It’s a good year for India and China with respect to Global Innovation Index as both the countries have improved their rankings. India has improved its ranking by three positions to reach 57th whereas China is ranked 17th by leapfrogging 10 positions.
Global Innovation Index 2018 is jointly released by WIPO, Cornell University, INSEAD and the 2018 GII Knowledge Partners, the Confederation of Indian Industry, PwC’s Strategy & National Confederation of Industry (CNI) – Brazil and Brazilian Micro and Small Business Support Service and measures seven key parameters – Institutions, human capital & research, infrastructure, market sophistication, business sophistication, knowledge & technology outputs and creative inputs. In toto, the Global Innovation Index measures around 80 indicators, ranging from intellectual property filing rates to mobile-application creation, education spending and scientific and technical publications.
China’s number 17 ranking this year represents a breakthrough for an economy witnessing rapid transformation guided by government policy prioritizing research and development-intensive ingenuity.
“China’s rapid rise reflects a strategic direction set from the top leadership to developing world-class capacity in innovation and to moving the structural basis of the economy to more knowledge-intensive industries that rely on innovation to maintain competitive advantage,” said WIPO Director General Francis Gurry.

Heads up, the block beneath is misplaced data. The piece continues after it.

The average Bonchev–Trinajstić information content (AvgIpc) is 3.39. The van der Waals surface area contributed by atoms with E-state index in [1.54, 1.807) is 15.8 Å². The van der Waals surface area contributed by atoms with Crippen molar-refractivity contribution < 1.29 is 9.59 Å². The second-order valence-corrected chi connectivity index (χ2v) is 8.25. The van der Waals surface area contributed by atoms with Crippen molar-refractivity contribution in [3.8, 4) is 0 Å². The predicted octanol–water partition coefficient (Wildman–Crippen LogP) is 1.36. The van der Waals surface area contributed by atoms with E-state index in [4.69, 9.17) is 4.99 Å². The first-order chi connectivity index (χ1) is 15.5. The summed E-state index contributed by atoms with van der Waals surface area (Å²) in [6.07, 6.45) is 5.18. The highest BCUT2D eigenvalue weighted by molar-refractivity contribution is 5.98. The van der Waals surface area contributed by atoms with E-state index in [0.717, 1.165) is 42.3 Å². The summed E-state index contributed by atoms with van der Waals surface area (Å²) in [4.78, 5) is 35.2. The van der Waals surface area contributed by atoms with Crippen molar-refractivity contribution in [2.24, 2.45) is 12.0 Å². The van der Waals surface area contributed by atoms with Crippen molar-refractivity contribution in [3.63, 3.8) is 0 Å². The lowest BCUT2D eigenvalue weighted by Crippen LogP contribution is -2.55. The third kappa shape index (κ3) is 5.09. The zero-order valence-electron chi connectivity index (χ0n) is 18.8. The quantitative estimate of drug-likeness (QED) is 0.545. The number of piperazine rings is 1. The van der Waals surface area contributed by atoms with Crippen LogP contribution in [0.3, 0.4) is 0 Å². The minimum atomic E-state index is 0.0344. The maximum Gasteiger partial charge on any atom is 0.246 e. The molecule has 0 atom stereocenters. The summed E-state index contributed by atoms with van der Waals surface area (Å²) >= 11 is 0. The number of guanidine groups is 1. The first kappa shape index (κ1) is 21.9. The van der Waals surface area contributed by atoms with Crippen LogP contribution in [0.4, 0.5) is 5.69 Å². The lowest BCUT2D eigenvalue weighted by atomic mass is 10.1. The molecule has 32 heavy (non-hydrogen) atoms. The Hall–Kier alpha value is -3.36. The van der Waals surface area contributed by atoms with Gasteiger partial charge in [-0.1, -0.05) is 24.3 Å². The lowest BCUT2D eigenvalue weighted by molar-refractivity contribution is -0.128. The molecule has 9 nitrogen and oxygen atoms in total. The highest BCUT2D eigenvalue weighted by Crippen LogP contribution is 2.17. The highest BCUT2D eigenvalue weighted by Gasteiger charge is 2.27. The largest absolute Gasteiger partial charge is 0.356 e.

|Parameters||India Score||China Score|
|Human Capital & Research||32.8||47.8|
|Knowledge & Technology Outputs||30.3||56.5|
Source: Global Innovation Index 2018
The parameters where India needs to improve are human capital & research, infrastructure, business sophistication, knowledge & technology outputs and creative inputs. In education, the focus should be on education, tertiary education and R&D whereas infrastructure should focus on ICT technologies, general infrastructure and ecological sustainability.
In business sophistication parameter, the focus is on knowledge workers, innovation linkages and knowledge absorption. Knowledge & technology outputs focuses on knowledge creation, knowledge impact and knowledge diffusion whereas creative inputs focuses on parameters like intangible assets, creative goods & services and online creativity.
“Over time, a number of emerging economies stand out for being real movers and shakers in the innovation landscape,” said Soumitra Dutta, Former Dean and Professor of Management at Cornell University.
“Aside from China, which is already in the top 25, the middle-income economy closest to this top group is Malaysia. Other interesting cases are India, Iran, Mexico, Thailand and Vietnam which consistently climb in the rankings,” added Dutta.
“Given its size and innovation development, India has the potential to make a true difference to the global innovation landscape in the years to come. The Indian Government and CII are working closely with the GII team to further improve the Indian innovation performance,” said Chandrajit Banerjee, Director General, Confederation of Indian Industry, another GII Knowledge Partner.
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